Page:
In 2010, without legislative approval or notice to individuals and their families, and contrary to the U.S. Supreme Court’s Olmstead decision supporting choice, Georgia and the U.S. Department of Justice entered a settlement agreement that requires the closure of Georgia “hospitals” – specialized residential programs for people with intellectual and developmental disabilities (I/DD). Aptly called “safety nets” by Dr. Fuller, Georgia’s hospitals provide life-sustaining care to Georgia’s most fragile citizens.
My daughter, Erica, is one such citizen. She has profound I/DD and is medically fragile. She has a seizure disorder, osteoporosis, kyphosis, hypothermia and a swallow-reflex disorder that requires her to be fed by a gastrostomy tube. She is well served at East Central Georgia Regional Hospital (Gracewood) in Augusta.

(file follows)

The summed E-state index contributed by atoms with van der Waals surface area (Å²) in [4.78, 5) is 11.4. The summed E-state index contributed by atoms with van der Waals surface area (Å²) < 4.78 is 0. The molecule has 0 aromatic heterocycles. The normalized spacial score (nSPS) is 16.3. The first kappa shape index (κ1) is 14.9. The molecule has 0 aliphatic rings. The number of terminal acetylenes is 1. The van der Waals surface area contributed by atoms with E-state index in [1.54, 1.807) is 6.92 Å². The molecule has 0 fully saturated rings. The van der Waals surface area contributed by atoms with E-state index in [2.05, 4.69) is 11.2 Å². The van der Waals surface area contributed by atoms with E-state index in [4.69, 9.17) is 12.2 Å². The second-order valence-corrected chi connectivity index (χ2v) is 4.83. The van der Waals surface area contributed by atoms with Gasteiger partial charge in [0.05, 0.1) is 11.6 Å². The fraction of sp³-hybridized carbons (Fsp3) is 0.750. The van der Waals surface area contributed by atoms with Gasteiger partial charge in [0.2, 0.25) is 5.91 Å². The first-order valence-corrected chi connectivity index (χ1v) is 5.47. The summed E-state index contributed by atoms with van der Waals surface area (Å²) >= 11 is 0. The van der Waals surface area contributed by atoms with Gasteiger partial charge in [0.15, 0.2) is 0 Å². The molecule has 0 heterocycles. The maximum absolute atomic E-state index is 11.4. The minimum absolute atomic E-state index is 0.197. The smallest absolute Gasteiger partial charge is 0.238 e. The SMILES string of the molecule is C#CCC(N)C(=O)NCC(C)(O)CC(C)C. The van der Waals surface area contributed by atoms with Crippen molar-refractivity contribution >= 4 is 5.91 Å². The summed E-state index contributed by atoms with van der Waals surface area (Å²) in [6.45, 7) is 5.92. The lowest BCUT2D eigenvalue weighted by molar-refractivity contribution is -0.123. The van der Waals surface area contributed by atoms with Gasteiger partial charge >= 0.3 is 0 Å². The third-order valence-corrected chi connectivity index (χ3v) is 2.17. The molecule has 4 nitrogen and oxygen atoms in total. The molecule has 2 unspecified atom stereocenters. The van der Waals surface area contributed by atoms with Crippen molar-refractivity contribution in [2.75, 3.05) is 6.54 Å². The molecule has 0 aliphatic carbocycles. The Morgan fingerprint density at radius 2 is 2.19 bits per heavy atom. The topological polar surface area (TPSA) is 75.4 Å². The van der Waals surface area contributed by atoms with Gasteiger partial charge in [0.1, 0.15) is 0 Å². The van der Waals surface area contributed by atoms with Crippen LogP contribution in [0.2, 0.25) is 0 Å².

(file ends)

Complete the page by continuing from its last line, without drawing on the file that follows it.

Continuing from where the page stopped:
I agree with Dr. Fuller that both quality community and facility-based care is needed. For some, like Erica, her facility is her community, and she receives far more specialized care at Gracewood than she will ever receive in smaller, unlicensed settings. Medical care is not immediately available in community settings – a dangerous proposition for many current residents, like my daughter. Would we tell a patient in an intensive care unit to go home and hope there is not a medical crisis requiring immediate attention?
The “deinstitutionalization” pendulum, born of good intentions decades ago, has swung too far. It is my hope that families, professionals and advocates can convince state and federal elected officials and lawyers to take a step back and embrace quality care over quotes. My Erica and her peers across the state are at home. Evicting them only ensures more tragic headlines.
(The writer is president of East Central Georgia Regional Hospital-Gracewood, and president of VOR, a national organization advocating high-quality care and human rights for people with intellectual and developmental disabilities.)